The Bill was adopted by majority vote after a division was called by the opposition Democratic Alliance.

    All opposition parties present in the House voted against the measure, while hundreds of black-clad activists protested against it outside the gates of Parliament and elsewhere in the country.

    Editors who attended the parliamentary session staged a walk-out after the Bill was voted in.

    The hotly contested Bill was first introduced in 2008 by then-intelligence minster Ronnie Kasrils.

    The Bill was meant to replace a piece of apartheid-era legislation that governed the classification of state secrets. Kasrils sought to create legislation that would protect state secrets but also uphold the constitutional principal of transparent governance. It included a provision that would allow whistleblowers to leak information that was in the public interest without fear of reprisal.

    According to Kasrils, this version of the Bill was never tabled in Parliament and was scrapped by ruling party representatives at the committee stage after he resigned from government in September 2008.

    When the Bill reappeared, its provisions were even more draconian than before. The new draft sought to create a law that would allow any organ of state, from the largest government department down to the smallest municipality, to classify any document as secret and set out harsh penalties of up to 25 years in jail for whistleblowers.

    It came under heavy fire from all quarters of civil society, who said it would obstruct the free flow of information, usher in a new era of secrecy and pose a threat to democracy.

    Media and civil organisations insist that the Bill should include a public interest defence, as enshrined in state secrecy legislation in Canada. Such a defence would enable journalists and others who published classified information under pain of prison to argue in mitigation that they had done so in the public interest.

    In September, the ruling party agreed to withdraw the Bill and to start a process of public participation to address some of the concerns that had been raised. The move was welcomed by civil organisations and the media but as the months passed it became clear that no real attempt at public participation had been made.

    Instead, the Bill made a sudden reappearance on the parliamentary programme and state officials went on the offensive, with State Security Minister Siyabonga Cwele claiming that groups opposing the Bill were "local proxies of foreign spies".

    The DA called the consultation process a "farce" saying the ANC had only consulted in five of the eight provinces under its control. Consultations were still going ahead the night before the Bill went to Parliament. In Mangaung, 100 residents turned up for the hearing but the ANC MP who was meant to conduct the hearing failed to appear. Instead, fliers about the Bill were handed out, a choir entertained the crowd and then food was served.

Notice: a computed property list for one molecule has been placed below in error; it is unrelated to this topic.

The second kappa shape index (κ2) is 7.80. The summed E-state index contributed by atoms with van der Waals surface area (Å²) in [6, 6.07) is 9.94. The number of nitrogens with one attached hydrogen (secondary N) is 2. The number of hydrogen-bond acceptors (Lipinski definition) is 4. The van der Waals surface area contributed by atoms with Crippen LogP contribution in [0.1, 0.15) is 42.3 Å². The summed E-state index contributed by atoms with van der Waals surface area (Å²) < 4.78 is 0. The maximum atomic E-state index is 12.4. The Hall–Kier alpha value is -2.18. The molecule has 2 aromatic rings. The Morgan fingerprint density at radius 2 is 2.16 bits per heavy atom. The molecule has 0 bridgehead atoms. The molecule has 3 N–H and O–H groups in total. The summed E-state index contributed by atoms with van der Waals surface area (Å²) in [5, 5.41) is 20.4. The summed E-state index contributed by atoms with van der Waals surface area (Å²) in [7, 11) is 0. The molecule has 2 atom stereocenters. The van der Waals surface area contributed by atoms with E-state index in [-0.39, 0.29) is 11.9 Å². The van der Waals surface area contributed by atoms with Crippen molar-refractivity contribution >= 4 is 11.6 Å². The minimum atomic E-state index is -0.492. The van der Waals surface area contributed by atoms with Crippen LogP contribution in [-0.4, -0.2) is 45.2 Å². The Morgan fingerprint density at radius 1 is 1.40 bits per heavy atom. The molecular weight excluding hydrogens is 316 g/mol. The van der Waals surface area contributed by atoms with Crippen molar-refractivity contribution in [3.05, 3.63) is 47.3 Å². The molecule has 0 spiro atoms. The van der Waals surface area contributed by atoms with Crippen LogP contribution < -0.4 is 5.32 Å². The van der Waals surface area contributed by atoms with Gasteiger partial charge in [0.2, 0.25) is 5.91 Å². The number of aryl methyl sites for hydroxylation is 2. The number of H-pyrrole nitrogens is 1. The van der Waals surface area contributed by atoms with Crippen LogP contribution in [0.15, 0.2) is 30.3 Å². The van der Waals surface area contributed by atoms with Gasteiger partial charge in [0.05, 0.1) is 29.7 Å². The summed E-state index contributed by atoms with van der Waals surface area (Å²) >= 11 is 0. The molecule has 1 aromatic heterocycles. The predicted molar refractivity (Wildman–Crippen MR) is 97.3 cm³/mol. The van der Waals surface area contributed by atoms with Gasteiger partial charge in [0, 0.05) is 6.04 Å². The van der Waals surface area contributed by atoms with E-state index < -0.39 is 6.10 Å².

Kasrils condemned Cwele's statements as "disgraceful" and said such "inflammatory statements" would encourage members of the intelligence services to "adopt a mindset already noted for excessive secrecy, exaggerated fears and paranoia".

    Shortly before his death earlier this year, struggle stalwart Kader Asmal urged Parliament to take the Bill "back to the drawing board" and urged South Africans to join him in rejecting the legislation.

    "It is unsatisfactory to expect the Constitutional Court to do the work that Parliament should be doing. I feel that the executive has not given sufficient attention to the constitutional provisions and the way that the limitation of this right to freedom of expression is reasonable and justifiable in a democratic society," he wrote.

    Sources within Parliament say that, despite protest from media and civil groups from around the country, the passing of the Bill is a foregone conclusion and that it may become law before the end of the year.

    The Bill will now go to National Council of Provinces and then back to the National Assembly before the president signs it and it gets gazetted.

    If this is the case, those who oppose the Bill would need to challenge it in the Constitutional Court. -- Additional reporting by Sapa

    Source : Black Tuesday: Secrecy Bill passed in Parliament - News - Mail & Guardian Online

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    ANC outraged over censored Wiki page

    2011-11-23 18:52


    Lauren Hess, News24



    Cape Town - The ANC said on Wednesday that "censorship" done to their page on Wikipedia is "outright vandalism" and uncivilised.

    The changes to the page, which shows pieces of information about alleged corruption within the party blacked out, were made following the passing of the controversial protection of state information bill on Tuesday.

    Party spokesperson Keith Khoza said: "It's conduct that it not consistent with a civilised... society.

    "How does that assist any cause or anybody to tamper with information?"

    Wikipedia allows any internet user to edit or change their pages.

    "Interfering with information undermines the very need of [information providers]," Khoza said.

    He said that the party wanted whatever information was on the page to be restored, even if it showed the ANC in a negative light.